Anyway, Dad's doing much better. He's lucid. His blood pressure's going back to normal. And, as requested, I will save my visit until he's back home. Unless they've got a full house since the older brother who was stolen by the Gypsys and is now Prime Minister of Canada has decided to drop in for a visit.

Obviously the Chinese Olympic Committee doesn't watch TMC

The Chinese once again prove that those who don't know their Hollywood musical classics are doomed to repeat them. As two little girls are forced to re-enact Singing in the Rain. I feel moderate sympathy for the pretty one. And she will probably be know forevermore as just that - "the Pretty One." Of course the subtext is the pretty yet talentless Milli Vanilli hack. But she is indeed a pretty child, and the pretty tend to land on their feet. And she may not be able to really sing, but hell that's what post-production is for.

I do feel a lot more concern for the kid who, by implication, is the ugly one. Though she's not. She's a kid. With a kid's face. Bless her, I think she's cute as a bug. And a nice set of pipes on her. But how do you deal with the fact that basically emissaries of your entire country deemed you not aesthetically pleasing enough to represent the Chinese people to the world? That's just effed up. Just makes my heart hurt. I hope she's got good parents who will help her put it all in perspective. It's the world that's messed up, not you, honey. You just keep singing, and don't pay any attention to the jackasses, and you'll be just fine.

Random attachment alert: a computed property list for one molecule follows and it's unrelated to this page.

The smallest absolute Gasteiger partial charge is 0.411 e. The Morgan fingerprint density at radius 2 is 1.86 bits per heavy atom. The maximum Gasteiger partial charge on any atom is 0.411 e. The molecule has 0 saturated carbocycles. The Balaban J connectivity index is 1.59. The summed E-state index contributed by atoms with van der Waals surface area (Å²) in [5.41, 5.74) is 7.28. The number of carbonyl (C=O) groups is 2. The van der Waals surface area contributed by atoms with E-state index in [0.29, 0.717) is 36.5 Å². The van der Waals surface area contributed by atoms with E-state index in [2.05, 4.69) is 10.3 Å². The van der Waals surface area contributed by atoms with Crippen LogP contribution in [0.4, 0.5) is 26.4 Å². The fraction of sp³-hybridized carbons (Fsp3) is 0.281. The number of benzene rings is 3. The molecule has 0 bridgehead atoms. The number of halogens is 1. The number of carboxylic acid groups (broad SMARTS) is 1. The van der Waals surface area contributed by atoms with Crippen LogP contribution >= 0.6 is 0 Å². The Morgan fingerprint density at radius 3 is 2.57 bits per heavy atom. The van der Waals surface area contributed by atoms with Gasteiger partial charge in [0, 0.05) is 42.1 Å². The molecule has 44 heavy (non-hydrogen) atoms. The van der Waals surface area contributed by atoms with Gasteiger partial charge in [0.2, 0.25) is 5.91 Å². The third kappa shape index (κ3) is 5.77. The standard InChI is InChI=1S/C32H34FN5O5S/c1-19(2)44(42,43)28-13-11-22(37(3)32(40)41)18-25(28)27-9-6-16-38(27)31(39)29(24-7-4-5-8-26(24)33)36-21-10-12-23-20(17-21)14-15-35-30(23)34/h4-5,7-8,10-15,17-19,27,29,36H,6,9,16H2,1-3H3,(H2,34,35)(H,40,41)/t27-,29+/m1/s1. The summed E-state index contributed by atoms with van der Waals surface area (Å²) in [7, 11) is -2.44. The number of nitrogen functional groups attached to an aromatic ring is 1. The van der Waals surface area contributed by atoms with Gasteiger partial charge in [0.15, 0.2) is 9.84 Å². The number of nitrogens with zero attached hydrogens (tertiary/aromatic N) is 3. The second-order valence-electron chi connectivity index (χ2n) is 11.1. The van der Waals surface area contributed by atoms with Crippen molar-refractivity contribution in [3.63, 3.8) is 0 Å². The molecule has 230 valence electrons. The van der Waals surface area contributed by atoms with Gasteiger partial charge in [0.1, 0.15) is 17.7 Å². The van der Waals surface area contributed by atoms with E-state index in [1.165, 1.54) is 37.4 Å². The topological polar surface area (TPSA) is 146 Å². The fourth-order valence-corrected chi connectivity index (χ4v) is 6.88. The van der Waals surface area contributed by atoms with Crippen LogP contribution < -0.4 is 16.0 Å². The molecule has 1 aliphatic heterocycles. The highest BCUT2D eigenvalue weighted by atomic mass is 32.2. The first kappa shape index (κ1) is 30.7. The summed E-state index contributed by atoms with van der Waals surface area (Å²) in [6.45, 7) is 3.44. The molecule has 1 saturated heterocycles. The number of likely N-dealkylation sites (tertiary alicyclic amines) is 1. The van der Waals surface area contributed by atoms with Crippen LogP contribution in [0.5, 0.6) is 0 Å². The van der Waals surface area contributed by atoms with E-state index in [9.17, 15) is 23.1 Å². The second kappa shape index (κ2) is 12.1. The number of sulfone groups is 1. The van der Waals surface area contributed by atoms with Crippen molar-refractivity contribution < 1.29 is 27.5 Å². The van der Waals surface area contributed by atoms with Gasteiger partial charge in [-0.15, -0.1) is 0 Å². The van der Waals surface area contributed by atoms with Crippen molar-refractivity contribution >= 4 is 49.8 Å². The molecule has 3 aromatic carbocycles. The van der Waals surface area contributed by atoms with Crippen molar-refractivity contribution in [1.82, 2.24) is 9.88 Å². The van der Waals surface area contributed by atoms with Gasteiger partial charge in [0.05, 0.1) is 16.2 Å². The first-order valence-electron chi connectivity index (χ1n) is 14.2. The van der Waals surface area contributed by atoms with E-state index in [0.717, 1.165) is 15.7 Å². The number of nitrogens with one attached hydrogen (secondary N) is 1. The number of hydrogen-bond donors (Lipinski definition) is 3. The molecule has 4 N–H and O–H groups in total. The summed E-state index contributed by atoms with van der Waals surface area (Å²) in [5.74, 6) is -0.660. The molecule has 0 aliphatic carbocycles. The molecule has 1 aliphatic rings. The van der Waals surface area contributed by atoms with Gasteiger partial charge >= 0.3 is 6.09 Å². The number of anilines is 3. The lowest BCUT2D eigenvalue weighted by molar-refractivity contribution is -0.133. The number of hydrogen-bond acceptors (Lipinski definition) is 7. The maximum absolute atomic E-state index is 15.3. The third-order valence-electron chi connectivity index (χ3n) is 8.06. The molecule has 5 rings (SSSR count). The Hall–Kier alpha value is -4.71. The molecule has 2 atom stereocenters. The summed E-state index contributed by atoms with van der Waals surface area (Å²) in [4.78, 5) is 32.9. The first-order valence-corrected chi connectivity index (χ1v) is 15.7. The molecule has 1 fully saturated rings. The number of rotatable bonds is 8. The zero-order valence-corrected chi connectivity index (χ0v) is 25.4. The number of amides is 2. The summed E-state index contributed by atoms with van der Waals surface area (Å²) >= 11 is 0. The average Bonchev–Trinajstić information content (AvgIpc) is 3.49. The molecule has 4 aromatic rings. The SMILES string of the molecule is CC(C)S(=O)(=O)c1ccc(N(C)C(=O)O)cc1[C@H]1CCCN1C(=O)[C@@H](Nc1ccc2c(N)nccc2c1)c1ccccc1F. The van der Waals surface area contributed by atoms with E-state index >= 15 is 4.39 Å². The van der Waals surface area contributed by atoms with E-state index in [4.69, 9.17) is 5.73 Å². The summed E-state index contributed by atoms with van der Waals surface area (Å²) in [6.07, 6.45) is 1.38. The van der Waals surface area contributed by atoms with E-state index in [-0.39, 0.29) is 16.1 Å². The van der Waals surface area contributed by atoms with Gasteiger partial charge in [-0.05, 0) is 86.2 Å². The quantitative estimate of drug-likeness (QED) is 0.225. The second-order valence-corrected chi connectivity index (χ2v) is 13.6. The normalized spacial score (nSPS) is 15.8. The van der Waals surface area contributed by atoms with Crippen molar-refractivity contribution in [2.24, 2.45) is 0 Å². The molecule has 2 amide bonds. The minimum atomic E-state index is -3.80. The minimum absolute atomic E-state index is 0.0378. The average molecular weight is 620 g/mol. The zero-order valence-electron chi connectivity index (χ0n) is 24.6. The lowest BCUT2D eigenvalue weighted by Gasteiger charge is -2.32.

But, if it's any comfort, in this particular re-enactment of musical magic, you get to be Debbie Reynolds. You stay true to your heart, and you'll get to walk off into the sunset with Gene Kelly. And if he's not Donald O'Connor (my personal preference), Gene ain't too shabby. And you'll have a wonderful long career, and be China's sweetheart, and in 2079 do a fantastic guest shot on the remake of Will and Grace. That's a lot to look forward too.

PS - If you run into a Chinese version of Eddie Fisher someday, just say "no". Save yourself the heartache!!

Monday, August 11, 2008

Shutchyo mouth

Isaac Hayes brought so much joy to the world. First in music, singer, songwriter and producer. With his raw stage presence he influenced generations of performers. R. Kelly only wishes he was Isaac Hayes. And Kanye cries a little every night that he Isaac Hayes got to the title Black Moses first. Then his incomparable voice work as Chef on South Park.

But as a final gift of entertainment, we got to experience newscasters around the country intoning in their somber obituary voices (accompanied by the head slightly tilted to the right, eyebrows just a little pinched, tiny sympathetic nod), "a musician known throughout the world, Rock and Roll Hall of Fame Inductee and an Oscar winner for his "Theme from Shaft"." Daaaaamn right.

TIME: Quotes of the Day